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A Common Language for Math
STORY BY NATAKI MCCLAIN AND JENNIFER SPRAGUE // Photo by Kathy McPherson
 
Lower School Math

This year, Middle School teachers prepared for a different type of math student to enter fifth grade: one who is steeped in Bridges, a curriculum that has allowed students in the Lower School (and soon the Preschool) to speak the same, comprehensive math language. This year’s fifth-graders are the first class with fluency in a comprehensive math language and a dynamic learning process that makes math accessible to all students, regardless of their learning style. The Bridges curriculum uses varied models of instruction that allows students to learn math in individualized ways — whether that’s through direct instruction, visual models, investigative games, group or individual work.

Now in its second year of implementation in the Lower School, Bridges has been instrumental in “bridging” the gap between students’ conceptual and concrete understanding of math. For teachers, the Bridges curriculum has allowed students and teachers across the Lower School to share a similar framework, learning goals and expectations for mathematics.

“We just finished a month-long investigation in Number Corner where students use objects and information to identify patterns, analyze data or gain insights into number relationships over time using tables and graphs,” explained third-grade teacher Jeff Burch. “During that time, students were introduced to new math vocabulary and context. This will help them when we dig deeply into geometry and start working with shapes and area because these will not be new terms. They will have the background knowledge gained through these concrete math experiences and be ready to apply them in context.

“Bridges has helped me to be a better teacher,” he said, “because I am learning to look for student thinking, not just the correct answer to a problem.”

We decided to implement the curricular connections made across Lower School math classes in the Middle School. Fifth-grade math teacher Fabrice Fortin helped lay the foundation by observing Bridges math classes with us at the Lower School last spring. We visited many classrooms, but mainly focused our efforts on fourth grade. After observing classes, interacting with students and teachers and meeting with us, Middle School and Lower School math teachers applied for and received a Durham Academy summer grant.

Work from the summer grant focused on ensuring a meaningful and seamless curricular transition as students shift from fourth- to fifth-grade mathematics. We reviewed every unit of the fourth-grade Bridges program, and had discussions about the important strategies being emphasized and how those strategies could continue in fifth grade. This work provided insight into the language and approaches fourth-graders have developed, and set expectations for what rising fifth-grade students would know.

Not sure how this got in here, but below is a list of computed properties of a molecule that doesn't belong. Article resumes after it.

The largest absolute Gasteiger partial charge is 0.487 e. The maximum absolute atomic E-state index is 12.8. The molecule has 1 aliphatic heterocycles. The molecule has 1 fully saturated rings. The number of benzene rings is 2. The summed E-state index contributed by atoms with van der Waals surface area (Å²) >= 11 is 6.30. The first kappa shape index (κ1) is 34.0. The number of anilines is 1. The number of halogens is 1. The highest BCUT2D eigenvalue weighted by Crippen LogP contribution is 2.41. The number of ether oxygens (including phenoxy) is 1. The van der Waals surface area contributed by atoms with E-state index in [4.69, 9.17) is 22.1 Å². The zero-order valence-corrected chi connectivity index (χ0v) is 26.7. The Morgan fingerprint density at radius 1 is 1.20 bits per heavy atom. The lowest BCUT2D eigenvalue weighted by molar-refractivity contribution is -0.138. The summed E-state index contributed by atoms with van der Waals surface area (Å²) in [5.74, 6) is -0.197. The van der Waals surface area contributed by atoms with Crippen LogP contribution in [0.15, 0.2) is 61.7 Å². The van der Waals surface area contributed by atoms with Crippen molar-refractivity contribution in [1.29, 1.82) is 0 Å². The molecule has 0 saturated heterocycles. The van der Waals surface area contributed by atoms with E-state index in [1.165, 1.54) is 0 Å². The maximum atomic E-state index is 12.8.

Work Places, Problems and Investigations and Math Practices are key Bridges components that translate well to Middle School, particularly teachers’ ability to differentiate within a class and the flexibility to work with students collectively, independently or in small groups.

Work Places engages students in math lessons through the playing of games. Students might use a probability game to help master and practice basic subtraction facts, with one student focusing on mastering their facts while another student, who has already mastered them, gets some extra practice while also gaining valuable experiences with probability concepts. Problems and Investigations allows the entire class to share thinking and grapple with math tasks, facilitated by the teacher. Teachers also observe students’ habits and mindsets of learning and working during Math Practices. This time is critical as students are developing fluency and practicing strategies for problem solving.

To better connect to the Bridges program, we revised the scope and sequence of the fifth-grade curriculum, which concentrates on skill work with operations and different types of numbers (whole, fractions, decimals) and culminates with geometry and percent units. One major curricular shift in sequencing was a change from teaching all of the operations related to one type of number, to separating the operations with different types of numbers. We continue to build collaborative relationships and recognize the importance of a consistent and cohesive mathematics program, and we look forward to what this deeper partnership will bring.

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